Article: A Student’s View of Intergeo

An article by Mathias Lemmens, 11-2014 in GIM International

Link to original article: gim_international_11-14

Just as in 2013, I once again visited Intergeo this year – held in Berlin, Germany – to guide my students around the exhibition halls. Having all gained a BSc in a geomatics-related field, these international students, 19 in total, started in September 2014 on the MSc in Geomatics for the Built Environment programme at the Faculty of Architecture, Delft University of Technology, The Netherlands. In this month’s column, I would like to hand over the reins to one of my students so that you can enjoy their young and fresh views: “The Intergeo exhibition, which we visited as part of the course GEO1001 ‘Sensing Technologies for the Built Environment’, was a unique opportunity to learn more about state-ofthe-art equipment and software. A great surprise was the size of the event. I didn’t realise that so many people are involved in geomatics. It’s very encouraging to know that the community is so big. On the fi rst day our professor guided us along a variety of booths and showed us how to fearlessly shoot off questions and ask for demonstrations. This was a very good ice-breaker. On the second day he recommended a number of particularly interesting booths. I liked the demonstrations by PCI Geomatics, Microsoft Ultracam and Terrasolid; they visualised and enlightened the theory and concepts we had been taught in the weeks before. PCI from Canada showed solutions to increase the quality of DEMs using Python tools and scripts. I knew Microsoft from their software but at Intergeo I learned that they are also involved in photogrammetry. Microsoft Ultracam provides integrated solutions including computing units, solid-state storage devices, A Student’s View of Intergeo fl ight management systems and the aerial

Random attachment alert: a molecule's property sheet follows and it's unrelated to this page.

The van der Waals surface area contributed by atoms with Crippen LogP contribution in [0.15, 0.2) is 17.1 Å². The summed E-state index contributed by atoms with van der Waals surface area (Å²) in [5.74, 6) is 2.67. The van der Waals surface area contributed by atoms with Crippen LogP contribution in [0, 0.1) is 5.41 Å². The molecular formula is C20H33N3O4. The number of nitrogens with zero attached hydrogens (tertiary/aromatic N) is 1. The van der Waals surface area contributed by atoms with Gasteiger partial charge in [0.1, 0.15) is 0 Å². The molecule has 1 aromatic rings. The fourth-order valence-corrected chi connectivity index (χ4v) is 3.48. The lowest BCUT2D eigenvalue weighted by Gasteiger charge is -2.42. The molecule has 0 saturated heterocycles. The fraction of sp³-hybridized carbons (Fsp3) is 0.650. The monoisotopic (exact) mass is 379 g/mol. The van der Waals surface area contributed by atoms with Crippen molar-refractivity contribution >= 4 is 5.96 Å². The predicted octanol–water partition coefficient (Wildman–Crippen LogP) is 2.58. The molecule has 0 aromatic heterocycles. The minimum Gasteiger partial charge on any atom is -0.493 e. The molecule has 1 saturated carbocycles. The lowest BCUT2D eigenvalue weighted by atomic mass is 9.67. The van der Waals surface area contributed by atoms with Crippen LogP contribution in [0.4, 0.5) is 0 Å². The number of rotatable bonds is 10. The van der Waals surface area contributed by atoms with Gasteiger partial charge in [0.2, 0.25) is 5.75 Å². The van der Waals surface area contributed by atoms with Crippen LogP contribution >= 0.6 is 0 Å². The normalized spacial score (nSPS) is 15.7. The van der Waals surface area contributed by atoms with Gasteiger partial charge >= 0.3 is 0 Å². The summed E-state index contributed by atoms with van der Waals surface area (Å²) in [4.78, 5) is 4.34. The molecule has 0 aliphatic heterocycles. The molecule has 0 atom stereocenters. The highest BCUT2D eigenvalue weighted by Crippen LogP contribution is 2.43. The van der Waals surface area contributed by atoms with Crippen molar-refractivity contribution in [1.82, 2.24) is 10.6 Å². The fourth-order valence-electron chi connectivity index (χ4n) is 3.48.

camera itself of course, but you have to buy the aircraft yourself. The use of most software on display appeared complicated, but the software from Microsoft is very intuitive and almost aesthetic. One example of a company offering software for processing point clouds is Terrasolid. Their software can handle point clouds from any type of laser scanner or camera system on airborne or mobile platforms and the diverse point clouds can be processed in one integrated environment. Point clouds can depict highways, their surroundings and the road surface very accurately, but can also capture buildings and thus enable automated production of textured 3D building models using images captured simultaneously. Point clouds of wires, structures, vegetation and the ground along power-line corridors can be processed into vector models for monitoring purposes. The point clouds generated by laser scanners are so amazingly accurate that they can be used for many tasks. The RIEGL Lidar systems can be put under UAVs for capturing small areas, under helicopters for scanning power lines and other corridors, and on cars and trains for scanning roads and railways to detect damage and repair needs. UAVs were omnipresent and applied for uses varying from land administration to point cloud generation from imagery, laser scanners or a combination of both. I personally have an interest in consultancy and that is the core business of COWI from Denmark. The firm operates worldwide and exploits a variety of geomatics devices, software and methods to serve governmental agencies and other clients with Lidar point clouds, orthoimagery, maps, 3D models and thermal and bathymetric data. They use a variety of platforms including manned and unmanned aircraft and mobile mapping systems. Their airborne Lidar survey enabled Rijkswaterstaat (The Netherlands) to produce an accurate national height model. Many of the innovative businesses are small and experimental with an informal atmosphere and the people are young, enthusiastic and open to new ideas. The international orientation and openness makes the industry really appealing. All the demonstrations were very well aligned with the topics of GEO1001 and really helped us to understand what the theory we have learned is used for.”

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